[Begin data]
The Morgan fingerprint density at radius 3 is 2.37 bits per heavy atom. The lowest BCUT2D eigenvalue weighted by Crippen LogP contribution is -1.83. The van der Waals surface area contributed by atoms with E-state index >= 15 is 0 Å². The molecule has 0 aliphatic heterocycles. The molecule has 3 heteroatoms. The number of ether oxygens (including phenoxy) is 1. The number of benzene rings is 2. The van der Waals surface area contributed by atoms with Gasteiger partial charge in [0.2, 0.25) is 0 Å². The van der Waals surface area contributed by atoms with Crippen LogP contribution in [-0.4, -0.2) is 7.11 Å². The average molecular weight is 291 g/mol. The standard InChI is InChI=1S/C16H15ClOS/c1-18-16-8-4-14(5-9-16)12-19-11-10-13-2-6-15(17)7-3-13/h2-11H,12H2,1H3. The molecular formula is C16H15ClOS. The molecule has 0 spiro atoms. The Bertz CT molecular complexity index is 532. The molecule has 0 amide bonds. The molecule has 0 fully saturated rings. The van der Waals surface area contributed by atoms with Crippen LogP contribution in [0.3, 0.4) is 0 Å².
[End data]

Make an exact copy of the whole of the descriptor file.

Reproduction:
The Morgan fingerprint density at radius 3 is 2.37 bits per heavy atom. The lowest BCUT2D eigenvalue weighted by Crippen LogP contribution is -1.83. The van der Waals surface area contributed by atoms with E-state index >= 15 is 0 Å². The molecule has 0 aliphatic heterocycles. The molecule has 3 heteroatoms. The number of ether oxygens (including phenoxy) is 1. The number of benzene rings is 2. The van der Waals surface area contributed by atoms with Gasteiger partial charge in [0.2, 0.25) is 0 Å². The van der Waals surface area contributed by atoms with Crippen LogP contribution in [-0.4, -0.2) is 7.11 Å². The average molecular weight is 291 g/mol. The standard InChI is InChI=1S/C16H15ClOS/c1-18-16-8-4-14(5-9-16)12-19-11-10-13-2-6-15(17)7-3-13/h2-11H,12H2,1H3. The molecular formula is C16H15ClOS. The molecule has 0 spiro atoms. The Bertz CT molecular complexity index is 532. The molecule has 0 amide bonds. The molecule has 0 fully saturated rings. The van der Waals surface area contributed by atoms with Crippen LogP contribution in [0.3, 0.4) is 0 Å².